CONSTELLATIONS. Jake Gyllenhaal and British actress Ruth Wilson star in a new work by Nick Payne, who previously gave us the interesting play with the difficult-to-remember title If There Is I Haven’t Found It Yet at Roundabout’s Laura Pels Theater a couple of years back.  Mr. Gyllenhaal appeared in that one as well and turned in a fine, if somewhat twitchy performance as a ne’er-do-well stoner character.  CONSTELLATIONS received rave reviews during its run in London, and certainly the participation of a Hollywood heartthrob ought to bring in the paying customers, despite a running time of just over an hour and a subject matter that mixes quantum physics with romance. Opens on January 13 at the Friedman Theatre.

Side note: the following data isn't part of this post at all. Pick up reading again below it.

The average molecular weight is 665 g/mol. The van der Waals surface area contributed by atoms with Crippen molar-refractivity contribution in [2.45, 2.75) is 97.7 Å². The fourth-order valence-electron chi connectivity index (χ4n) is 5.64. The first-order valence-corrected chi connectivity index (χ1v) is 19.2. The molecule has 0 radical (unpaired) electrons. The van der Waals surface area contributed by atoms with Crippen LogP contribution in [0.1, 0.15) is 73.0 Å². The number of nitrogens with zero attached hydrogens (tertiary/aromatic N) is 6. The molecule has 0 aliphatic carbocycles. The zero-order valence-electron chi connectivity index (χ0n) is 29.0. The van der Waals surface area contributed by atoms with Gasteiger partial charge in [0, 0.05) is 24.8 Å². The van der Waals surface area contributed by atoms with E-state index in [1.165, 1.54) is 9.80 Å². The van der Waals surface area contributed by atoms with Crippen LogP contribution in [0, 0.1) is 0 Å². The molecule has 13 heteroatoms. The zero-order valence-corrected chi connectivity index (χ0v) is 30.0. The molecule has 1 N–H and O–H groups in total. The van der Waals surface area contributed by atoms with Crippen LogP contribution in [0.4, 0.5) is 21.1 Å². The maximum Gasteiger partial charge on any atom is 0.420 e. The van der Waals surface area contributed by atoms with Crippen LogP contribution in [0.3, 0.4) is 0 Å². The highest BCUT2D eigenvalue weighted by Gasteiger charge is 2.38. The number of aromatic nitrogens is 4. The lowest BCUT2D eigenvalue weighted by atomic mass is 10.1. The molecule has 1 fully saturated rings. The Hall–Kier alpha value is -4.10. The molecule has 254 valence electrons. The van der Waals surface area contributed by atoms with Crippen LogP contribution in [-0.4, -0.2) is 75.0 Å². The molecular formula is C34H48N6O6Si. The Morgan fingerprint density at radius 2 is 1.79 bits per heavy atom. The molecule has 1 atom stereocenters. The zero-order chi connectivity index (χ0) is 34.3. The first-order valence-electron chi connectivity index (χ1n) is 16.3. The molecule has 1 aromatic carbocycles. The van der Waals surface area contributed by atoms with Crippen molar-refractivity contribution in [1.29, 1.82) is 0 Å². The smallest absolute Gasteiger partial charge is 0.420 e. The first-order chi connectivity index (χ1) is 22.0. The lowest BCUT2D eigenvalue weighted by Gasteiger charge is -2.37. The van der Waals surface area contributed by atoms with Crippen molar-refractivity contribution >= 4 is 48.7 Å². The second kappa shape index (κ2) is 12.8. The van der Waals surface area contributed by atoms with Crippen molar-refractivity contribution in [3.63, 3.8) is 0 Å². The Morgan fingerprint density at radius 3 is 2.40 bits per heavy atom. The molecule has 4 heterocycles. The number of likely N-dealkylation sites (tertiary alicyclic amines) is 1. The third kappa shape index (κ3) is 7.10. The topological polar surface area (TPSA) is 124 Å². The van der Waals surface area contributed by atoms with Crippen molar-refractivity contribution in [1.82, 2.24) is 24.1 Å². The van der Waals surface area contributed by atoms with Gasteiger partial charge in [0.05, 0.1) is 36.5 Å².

HONEYMOON IN VEGAS.  This old fashioned frothy musical, with music and lyrics by Jason Robert Brown (Parade, The Last Five Years, The Bridges of Madison County), stars the highly talented Rob McClure and the always-charming Tony Danza. Regular Broadway musical theatergoers have had the pleasure of seeing the dazzling Mr. McClure in his Tony-nominated performance as the title character in Chaplin, and certainly Mr. Danza ought to draw in an audience wanting to see a popular TV star in person.  Based on the fairly well known movie of the same name, HONEYMOON IN VEGAS would seem a safe bet for a pleasant outing. Yet, at least during the preview period, audiences are avoiding it like the plague.  Opens on January 15 at the Nederlander Theatre.